The HHS Office of Inspector General (OIG) recently released a “Policy Reminder” on how “information blocking” — defined by HHS as knowingly and unreasonably interfering with the exchange or use of electronic health information — may affect protection under the regulatory electronic health records (EHR) safe harbor to the federal anti-kickback statute (AKS).

By way of background, the EHR safe harbor (42 C.F.R. § 1001.952(y)) provides that, for purposes of the AKS, “‘remuneration’ does not include nonmonetary remuneration (consisting of items and services in the form of software or information technology and training services) necessary and used predominantly to create, maintain, transmit, or receive electronic health records,” if all of the conditions of the EHR Safe Harbor are satisfied. One of the conditions for use of this safe harbor is that the “donor (or any person on the donor’s behalf) does not take any action to limit or restrict the use, compatibility, or interoperability of the items or services with other electronic prescribing or electronic health records systems (including, but not limited to, health information technology applications, products, or services).” In the Policy Reminder, the OIG notes its belief that donations that have limited or restricted interoperability due to action taken by the donor or on the donor’s behalf “would be suspect under the law as they would appear to be motivated, at least in part, by a purpose of securing Federal health care program business” (78 Fed. Reg. 79,202, 79,213 (Dec. 27, 2013).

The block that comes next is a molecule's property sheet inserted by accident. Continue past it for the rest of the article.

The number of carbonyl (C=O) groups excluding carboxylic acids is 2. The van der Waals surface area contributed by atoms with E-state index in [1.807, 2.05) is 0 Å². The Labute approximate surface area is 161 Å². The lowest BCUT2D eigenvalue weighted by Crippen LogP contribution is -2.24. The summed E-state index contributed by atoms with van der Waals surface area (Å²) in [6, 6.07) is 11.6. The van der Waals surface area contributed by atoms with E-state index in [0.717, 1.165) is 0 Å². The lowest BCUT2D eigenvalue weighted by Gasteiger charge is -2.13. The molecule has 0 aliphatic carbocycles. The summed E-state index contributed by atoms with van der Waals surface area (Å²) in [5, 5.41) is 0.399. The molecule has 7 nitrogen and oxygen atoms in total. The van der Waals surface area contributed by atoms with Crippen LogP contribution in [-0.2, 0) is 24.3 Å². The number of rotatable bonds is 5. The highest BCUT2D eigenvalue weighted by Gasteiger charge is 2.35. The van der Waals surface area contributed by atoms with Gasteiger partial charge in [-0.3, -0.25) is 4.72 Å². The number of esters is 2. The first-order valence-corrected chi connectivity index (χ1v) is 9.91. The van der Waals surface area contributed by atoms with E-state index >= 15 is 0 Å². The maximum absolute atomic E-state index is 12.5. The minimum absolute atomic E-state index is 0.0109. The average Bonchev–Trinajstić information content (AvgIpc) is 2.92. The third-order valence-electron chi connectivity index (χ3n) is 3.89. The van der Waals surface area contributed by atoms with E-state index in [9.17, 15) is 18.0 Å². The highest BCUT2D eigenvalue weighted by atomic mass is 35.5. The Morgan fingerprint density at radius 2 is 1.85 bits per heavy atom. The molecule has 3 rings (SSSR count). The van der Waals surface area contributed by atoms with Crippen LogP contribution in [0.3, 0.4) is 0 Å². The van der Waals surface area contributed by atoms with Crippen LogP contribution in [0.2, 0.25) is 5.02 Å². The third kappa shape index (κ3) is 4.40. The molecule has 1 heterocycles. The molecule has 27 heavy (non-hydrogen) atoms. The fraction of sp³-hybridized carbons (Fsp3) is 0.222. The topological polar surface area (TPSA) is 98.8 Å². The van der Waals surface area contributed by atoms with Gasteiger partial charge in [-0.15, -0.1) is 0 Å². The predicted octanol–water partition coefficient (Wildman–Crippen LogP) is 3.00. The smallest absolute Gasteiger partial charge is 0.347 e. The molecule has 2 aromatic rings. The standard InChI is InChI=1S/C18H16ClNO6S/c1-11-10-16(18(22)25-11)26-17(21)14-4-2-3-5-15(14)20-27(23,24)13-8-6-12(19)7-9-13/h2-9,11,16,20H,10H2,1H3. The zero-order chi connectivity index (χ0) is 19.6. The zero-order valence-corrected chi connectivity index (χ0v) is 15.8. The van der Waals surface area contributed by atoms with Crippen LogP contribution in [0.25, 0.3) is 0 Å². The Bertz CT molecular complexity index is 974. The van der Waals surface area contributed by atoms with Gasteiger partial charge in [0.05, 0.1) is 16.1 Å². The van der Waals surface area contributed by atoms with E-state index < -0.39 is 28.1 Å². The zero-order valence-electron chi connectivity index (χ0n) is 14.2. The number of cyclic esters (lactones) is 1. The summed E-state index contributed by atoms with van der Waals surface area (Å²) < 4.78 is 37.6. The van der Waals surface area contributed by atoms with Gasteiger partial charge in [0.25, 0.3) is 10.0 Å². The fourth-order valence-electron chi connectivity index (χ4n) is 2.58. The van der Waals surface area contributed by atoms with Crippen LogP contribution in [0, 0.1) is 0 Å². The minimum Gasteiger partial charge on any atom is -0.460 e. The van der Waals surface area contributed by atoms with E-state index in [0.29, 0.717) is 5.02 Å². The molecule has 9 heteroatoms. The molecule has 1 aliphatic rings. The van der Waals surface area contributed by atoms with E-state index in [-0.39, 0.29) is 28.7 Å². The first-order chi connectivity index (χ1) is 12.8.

OIG restated its view that “any action taken by a donor (or any person on behalf of the donor, including the [EHR] vendor or the recipient) to limit the use of the donated items or services by charging fees to deter non-recipient providers and suppliers and the donor’s competitors from interfacing with the donated items or services would pose legitimate concerns that parties were improperly locking-in data and referrals and that the arrangement in question would not qualify for safe harbor protection.” Id. The OIG also discussed its concerns regarding data lock-in, and therefore, referral lock-in in OIG Advisory Opinion 12-19.

The OIG reaffirmed its commitment to “investigating potentially abusive arrangements that purport to, but do not actually, meet the conditions of the EHR safe harbor.” The OIG encourages the public to report instances when a donor or the donor’s agent limits the interoperability of donated items or services, since such action “could provide evidence of the intent to violate the Federal anti-kickback statute.”